Latest updates[?]: South Africa’s Defense Minister announced plans to update the country’s indigenous Rooivalk attack helicopter. Speaking at this year's African Aerospace & Defence Show, Nosiviwe Masipa-Nqakula said the helicopter has "blooded" itself having carried out a series of successful operations as part of the United Nations’ peacekeeping missions in the Democratic Republic of Congo. Manufacturer Denel is also working on marketing the helicopter to other African governments who are fighting insurgencies, namely Nigeria and Egypt, and further afield governments like India and Brazil.
Base, Bleeding Out?
Back in July 2005 it was apparent India’s sanctions against Denel and possible disqualification from a $2 billion artillery contract could have a major effect on the South African defense firm as a whole. In August 2005, those sanctions came to pass, barring Denel from a contract it was likely to win and accelerating efforts already underway to radically restructure the firm.
CEO Shaun Liebenberg launched that shift in late 2005 with some frank discussion of the global defense market, and the position of small-medium players like Denel in it. At DSEI 2005 in London, UK, the outline of this new strategy was already apparent. Many of the products Denel is known for will no longer define the firm. But could it find a way to stanch the bleeding and survive in a globalized market?
Faced with an enemy that has no compunctions about committing war crimes by using human shields, allied armies are discovering that snipers are a critical battlefield asset. Afghanistan is an excellent sniper spot for other reasons as well, including its long stretches of rocky, dusty terrain with very little cover. It’s no coincidence that US Soldiers from Task Force Fury in Afghanistan became the first unit in a combat zone to receive the USA’s new XM110 7.62mm semi-automatic sniper rifle. Larger ‘Big Mac’ .50 cal/ 12.7mm sniper rifles have also been used to considerable effect by Canadian Forces, including the longest deliberate sniper kill in history (2473 meters/ 2705 yards), during the battle of Tora Bora (Operation Anaconda).
Now Britain’s broader GBP 11 million (about $22.6 million) Sniper System Improvement program aims to give UK snipers more power, precision and stealth than ever before. It will include all-weather new advanced day and night sights for all-hours, all-conditions effectiveness; laser technology for accurate range finding and location to distant targets, and a new gun…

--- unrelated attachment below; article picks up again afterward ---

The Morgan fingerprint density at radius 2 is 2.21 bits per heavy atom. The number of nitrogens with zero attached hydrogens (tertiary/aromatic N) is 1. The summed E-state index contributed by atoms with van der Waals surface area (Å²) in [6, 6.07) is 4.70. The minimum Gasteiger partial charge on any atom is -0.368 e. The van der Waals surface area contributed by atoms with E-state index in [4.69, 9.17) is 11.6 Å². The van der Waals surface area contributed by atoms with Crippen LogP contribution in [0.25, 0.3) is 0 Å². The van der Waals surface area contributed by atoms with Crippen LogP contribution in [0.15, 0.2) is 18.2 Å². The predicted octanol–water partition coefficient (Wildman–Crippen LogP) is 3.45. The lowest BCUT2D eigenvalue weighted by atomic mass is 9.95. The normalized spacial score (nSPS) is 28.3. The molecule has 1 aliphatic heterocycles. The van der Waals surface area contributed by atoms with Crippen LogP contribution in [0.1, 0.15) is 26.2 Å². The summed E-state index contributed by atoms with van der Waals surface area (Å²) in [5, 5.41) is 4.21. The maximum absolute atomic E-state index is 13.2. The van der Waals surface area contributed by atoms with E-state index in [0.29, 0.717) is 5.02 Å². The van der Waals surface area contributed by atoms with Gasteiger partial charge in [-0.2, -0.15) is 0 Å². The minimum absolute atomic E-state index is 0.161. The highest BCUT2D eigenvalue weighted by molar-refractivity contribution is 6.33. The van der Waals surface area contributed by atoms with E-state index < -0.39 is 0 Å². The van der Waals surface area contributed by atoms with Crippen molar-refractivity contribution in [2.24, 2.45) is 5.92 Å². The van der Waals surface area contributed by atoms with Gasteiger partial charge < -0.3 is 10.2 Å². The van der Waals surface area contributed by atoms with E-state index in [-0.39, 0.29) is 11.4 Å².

Years of unswerving pressure from the Colombian army wore down the narco-terrorist FARC. Much of that pressure was led by the popular (former) President Uribe, who ruled out a bid for constitutional amendments and an attempt at a 3rd term of office in 2009. His legacy continued, however, thanks to a special 2006 tax was set up to back those military gains with about $4 billion worth of military hardware.
Colombia’s El Tiempo newspaper reported that the deals were set to include a wide variety of equipment from American, French, German, Israeli, and Russian suppliers. Colombia is well into the delivery phase, and has added key equipment buys along the way.
The US Marines have been using the M249 5.56mm light machine gun since 1984. Many were worn from use, and at 15-17 pounds empty, these belt-fed weapons are rather heavy. They can be more hindrance than help in some of the close-quarters urban warfare situations dominating current battlefields, especially since they have a reputation of jamming more often than standard rifles.
Their initial 2005 FedBizOps.com solicitation for an “Infantry Automatic Rifle” (IAR) wanted two big things. First, the gun had to fire from either the open or closed bolt position. This would give it the single-shot and “first through the door” capabilities that the M249 lacks, while allowing for more sustained fire than an M16 can handle without risking ammunition “cook off” in a heated barrel. It also had to be considerably lighter than the M249, at just 12.5 pounds maximum and 10.5 pounds desired weight. In exchange, the Marines decided they were willing to trade the SAW’s belt-fed design for switchable 30 round magazines, which are used up much more quickly but can be changed in battle much more quickly.
The result was not a true light machine gun, but something in between an LMG and an assault rifle. That shift in the 13-man Marine squad has its advocates and detractors. DID offers more background concerning the USMC’s IAR contenders, contracts… and controversy.